In the first play-off game, Sint-Truiden beat Initia Hasselt 21:19 with Leenen scoring 12 times. Sint-Truiden also won the second game (23:16) to secure the title.
It was the second championship trophy in the club’s history after their triumph in 2006, when Leenen was also part of the team.
IRELAND Dublin International Handball Club win close contest with Astra HC
While the men’s side lost the title after winning three consecutive trophies, Dublin International Handball Club retained the women’s IOHA Senior Ladies League 2016/17 crown.
Dublin International’s strong season included seven wins, one draw and one loss, with both the draw and defeat at the hands of league runners-up Astra HC. The two teams then met in the final, which Dublin International won 23:20 with the help of five goals from 2017 MVP Magdalena Andrzejewska.
SCOTLAND Tryst 77’s dominance continues
Tryst 77’s dominance of women’s handball in Scotland shows no signs of waning as they stormed through another league campaign unbeaten.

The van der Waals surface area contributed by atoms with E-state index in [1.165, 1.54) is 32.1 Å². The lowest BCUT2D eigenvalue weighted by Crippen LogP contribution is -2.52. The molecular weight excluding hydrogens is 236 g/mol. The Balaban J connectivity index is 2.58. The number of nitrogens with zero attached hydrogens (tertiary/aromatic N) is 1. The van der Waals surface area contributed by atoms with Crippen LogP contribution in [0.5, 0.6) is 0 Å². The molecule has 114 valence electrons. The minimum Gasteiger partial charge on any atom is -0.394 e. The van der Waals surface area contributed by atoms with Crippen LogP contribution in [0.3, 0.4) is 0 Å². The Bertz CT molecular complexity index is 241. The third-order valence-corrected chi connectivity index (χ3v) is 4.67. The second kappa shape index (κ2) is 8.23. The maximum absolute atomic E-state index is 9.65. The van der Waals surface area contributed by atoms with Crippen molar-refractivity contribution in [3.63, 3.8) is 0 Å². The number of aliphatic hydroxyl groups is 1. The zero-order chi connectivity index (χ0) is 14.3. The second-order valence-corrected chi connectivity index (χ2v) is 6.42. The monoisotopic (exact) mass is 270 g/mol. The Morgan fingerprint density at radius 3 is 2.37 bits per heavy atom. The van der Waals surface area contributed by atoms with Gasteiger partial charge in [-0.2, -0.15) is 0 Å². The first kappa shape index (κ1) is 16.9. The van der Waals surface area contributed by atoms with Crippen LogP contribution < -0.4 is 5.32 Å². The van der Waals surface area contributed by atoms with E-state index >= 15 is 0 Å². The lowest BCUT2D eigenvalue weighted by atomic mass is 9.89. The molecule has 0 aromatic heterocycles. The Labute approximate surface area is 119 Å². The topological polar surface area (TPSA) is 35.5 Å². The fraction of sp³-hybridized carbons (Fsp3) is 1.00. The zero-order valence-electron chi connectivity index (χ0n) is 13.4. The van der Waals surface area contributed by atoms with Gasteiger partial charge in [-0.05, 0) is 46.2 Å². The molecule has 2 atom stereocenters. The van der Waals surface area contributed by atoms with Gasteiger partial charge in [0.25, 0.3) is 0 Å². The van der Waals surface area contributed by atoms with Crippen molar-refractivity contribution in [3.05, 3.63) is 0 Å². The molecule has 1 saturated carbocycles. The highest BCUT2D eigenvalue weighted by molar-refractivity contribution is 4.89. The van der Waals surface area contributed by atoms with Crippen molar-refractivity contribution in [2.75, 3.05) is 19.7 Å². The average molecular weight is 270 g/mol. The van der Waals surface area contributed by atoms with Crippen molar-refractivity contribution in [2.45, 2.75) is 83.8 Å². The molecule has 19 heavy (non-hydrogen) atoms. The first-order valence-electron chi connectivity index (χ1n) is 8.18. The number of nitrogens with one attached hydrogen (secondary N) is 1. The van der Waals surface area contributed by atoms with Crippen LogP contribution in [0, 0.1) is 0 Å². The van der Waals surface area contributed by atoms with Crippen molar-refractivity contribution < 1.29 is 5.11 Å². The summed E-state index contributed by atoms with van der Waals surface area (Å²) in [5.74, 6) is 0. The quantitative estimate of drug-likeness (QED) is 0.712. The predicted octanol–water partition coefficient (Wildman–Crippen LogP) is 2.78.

No true challenger emerged as Glasgow, Edinburgh and West Lothian routinely took points from one another and allowed Tryst to coast to the title with a goal difference of +218.
Tryst once again claimed the double with victory over Glasgow in the final of the cup in May.
ENGLAND Olympia London unseat defending champions London GD
Olympia London claimed the Super 7 – Women’s League title with a 24:18 victory against London GD, who won the trophy in 2016. The victory in the final match took Olympia to 33 points, one ahead of GD, while Coventry Sharks finished third with 27 points.
A few weeks after the Super 7 ended, Coventry Sharks claimed the England Handball National Cup for the third time as they beat GD 26:24.
TEXT: Peter Bruun / Bjorn Pazen / Eric Willemsen / cg